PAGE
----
116 3rd St SE
Cedar Rapids, Iowa 52401
Marion School of Rock takes a performance-first approach to teaching music
The school opened in April with classes for children 3 and older
MARION — School of Rock isn’t a typical music experience where some students might study the works of Vivaldi and Mozart. Here, paintings of the Beatles, David Bowie and Freddie Mercury line the walls.
Marion School of Rock opened in April, part of a national chain of schools that focuses on performance-based music education.
Ian Draves, general manager at School of Rock, said in addition to typical half-hour one-on-one lessons with an instructor, students get a chance to play with others of a similar age and skill level.
“They get to learn skills that a lot of times you wouldn’t actually learn until you go out on a gig — like what happens when a cable goes bad in the middle of a show,” he said. “Those kinds of things you don’t really learn until you’re thrown out in the wild.”
Kids as young as 3 get a chance to experience creating music in a group, though individual lessons with instruments usually start around ages 6 or 7, depending on a student’s maturity level. Lessons cost between $150 to $350 or more per month, according to the School of Rock website.
Draves said the majority of the students are beginners taking part in the school’s Rock 101 program.
“It’s rare that you’ll get students that already have a couple years of practice under their belts,” he said. “I would say a good 75 to 80, or maybe even 85 percent of the kids that we have now came in here never touching the instrument they’re playing.
There are currently three students in the performance group, which teaches rock music at a higher level.
“The kids in those performance groups get to vote for what they’re interested in,” he said. “If they pick Weezer versus Green Day, they’re going to have anywhere from eight to 12 songs and then they’ll perform at the end of the season.”
There are now 75 students at the school, which offers lessons in guitar, bass, drums, vocals and keyboards.
Draves said he expects more students will move up to the performance level over the next few months.
“We already have a couple kids who are really enjoying it, taking it seriously, practicing at home and showing such incredible growth over a short period of time,” he said.
When there are enough students playing at a high performance level, the school will eventually form its own house band, he said.
“Those kids, we get to book more legitimate shows with them,” he said.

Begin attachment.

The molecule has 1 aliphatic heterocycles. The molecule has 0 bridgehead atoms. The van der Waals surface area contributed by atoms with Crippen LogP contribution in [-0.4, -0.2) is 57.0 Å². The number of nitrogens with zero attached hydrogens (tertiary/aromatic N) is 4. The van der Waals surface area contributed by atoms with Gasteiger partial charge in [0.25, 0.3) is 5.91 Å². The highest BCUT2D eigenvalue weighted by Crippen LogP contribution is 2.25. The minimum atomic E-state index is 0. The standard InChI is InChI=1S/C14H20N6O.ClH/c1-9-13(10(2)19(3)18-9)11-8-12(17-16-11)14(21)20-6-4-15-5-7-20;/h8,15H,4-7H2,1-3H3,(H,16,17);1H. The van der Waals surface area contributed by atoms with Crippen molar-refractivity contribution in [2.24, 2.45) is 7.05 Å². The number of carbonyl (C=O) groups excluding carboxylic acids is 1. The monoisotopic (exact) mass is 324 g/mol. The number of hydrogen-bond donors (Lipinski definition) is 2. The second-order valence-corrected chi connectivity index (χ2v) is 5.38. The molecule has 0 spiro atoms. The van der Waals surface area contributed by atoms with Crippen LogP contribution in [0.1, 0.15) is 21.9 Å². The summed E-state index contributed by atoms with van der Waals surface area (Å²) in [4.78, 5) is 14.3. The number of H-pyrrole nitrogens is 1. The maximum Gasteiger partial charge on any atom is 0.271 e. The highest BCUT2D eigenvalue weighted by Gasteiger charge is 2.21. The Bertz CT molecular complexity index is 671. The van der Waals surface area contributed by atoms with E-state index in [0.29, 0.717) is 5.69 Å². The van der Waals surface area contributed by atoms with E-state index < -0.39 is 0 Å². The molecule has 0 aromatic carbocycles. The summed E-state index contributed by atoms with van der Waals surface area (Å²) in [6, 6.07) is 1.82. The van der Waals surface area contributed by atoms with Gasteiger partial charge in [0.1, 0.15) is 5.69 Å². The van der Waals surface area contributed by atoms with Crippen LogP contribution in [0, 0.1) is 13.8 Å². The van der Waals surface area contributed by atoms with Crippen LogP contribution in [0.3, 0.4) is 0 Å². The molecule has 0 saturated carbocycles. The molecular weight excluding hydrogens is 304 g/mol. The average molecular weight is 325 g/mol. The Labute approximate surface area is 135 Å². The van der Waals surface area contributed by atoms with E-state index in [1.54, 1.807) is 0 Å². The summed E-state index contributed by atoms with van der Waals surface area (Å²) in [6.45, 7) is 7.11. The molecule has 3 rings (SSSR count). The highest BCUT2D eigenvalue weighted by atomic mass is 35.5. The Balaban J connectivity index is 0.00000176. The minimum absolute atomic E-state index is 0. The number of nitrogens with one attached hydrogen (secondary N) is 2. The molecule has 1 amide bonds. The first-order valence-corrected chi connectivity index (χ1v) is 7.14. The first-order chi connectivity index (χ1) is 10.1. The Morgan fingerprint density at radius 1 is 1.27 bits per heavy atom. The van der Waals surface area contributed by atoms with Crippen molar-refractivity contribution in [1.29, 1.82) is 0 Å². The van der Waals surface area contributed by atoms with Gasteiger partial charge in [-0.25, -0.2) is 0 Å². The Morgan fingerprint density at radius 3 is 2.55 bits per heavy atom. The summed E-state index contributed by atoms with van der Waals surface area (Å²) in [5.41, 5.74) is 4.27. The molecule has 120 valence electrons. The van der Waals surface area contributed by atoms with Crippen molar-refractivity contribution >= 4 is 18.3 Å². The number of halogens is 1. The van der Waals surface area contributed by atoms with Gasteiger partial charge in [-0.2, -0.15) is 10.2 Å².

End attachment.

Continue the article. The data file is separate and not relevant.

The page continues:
The school, located in downtown Marion, has several practice rooms, all adorned with colorful paintings of rock legends on the walls. The Building also has two large practice spaces for groups to get together and play.
Greg Moore, who owns a School of Rock in Des Moines, expanded the franchise to Marion. There are more than 200 School of Rock locations in the United States, with the first founded in Philadelphia in 2002.
Jack Moore, 17, son of Greg Moore, is the studio coordinator for the School of Rock in Marion, and has been playing in bands since he was in sixth grade.
He said the community aspect of School of Rock is a big factor in keeping kids motivated to practice their music.
“I think a big part of it is the vibe of the place,” Jack Moore said. “We like to make kids excited to be here, and enjoy their time. I think having a positive environment around music helps kids do that.”
It also helps to have a band to keep you accountable for learning your part.
“I grew up playing, and I think it just helps to keep kids motivated to have that positive peer pressure,” he said. “Not wanting to let down your friends with whatever part or song that you’re playing.”
Chris West, 40, plays guitar in the adult band at School of Rock. He was self-taught and had played the instrument for 25 years, but decided to jump into performing in a band in March.
“The way School of Rock teaches is light years above trying to learn from YouTube or teaching yourself,” he said. “The ability to get out on stage and play for people is one of the highlights.”
His two sons are beginners learning drums and bass at the school.
West, who works as a software developer, said the School of Rock is a good way to fit music into his schedule.
“For me this is a hobby and a passion, but with everything I do I try to hold myself to a high level of skill,” he said. “This provides all of that for me.”
Dillon Rairdin teaches piano, guitar, and bass to students from ages 6 to 30 at School of Rock.
“I find that teaching older students, its especially rewarding to make sure that this place feels fun and free and non-judgmental, because nine times out of 10, as soon as they take a breather and pick up the guitar, they learn just as well as a kid would,” he said.
This is Rairdin’s first year teaching music.
“It’s been a mixed bag of unpredictable situations I never thought I’d be in and unexpected. It is really exciting to watch milestones being reached,” he said. “It’s particularly satisfying to watch a kid who hasn’t touched an instrument before (and) three months later, be able to play a song all the way through and get it.”
Shelby Brewer teaches voice lessons at School of Rock, and instructs the schools youngest students in the little wings and rookie classes.
“A lot of that is getting their hands on an instrument and letting them explore what they are interested in,” she said. “And teaching that love of an instrument and getting ingrained a love of music while they’re young and super formable.”
At young ages, a lot of work is up to the parents to keep kids on top of practicing and continuing an interest in music, Brewer said.
“It’s a lot easier to keep the interest of the ones who have an interest in music specifically, versus the ones who are just trying to figure out — do they like music? Do they like art? Do they like sports?” she said.
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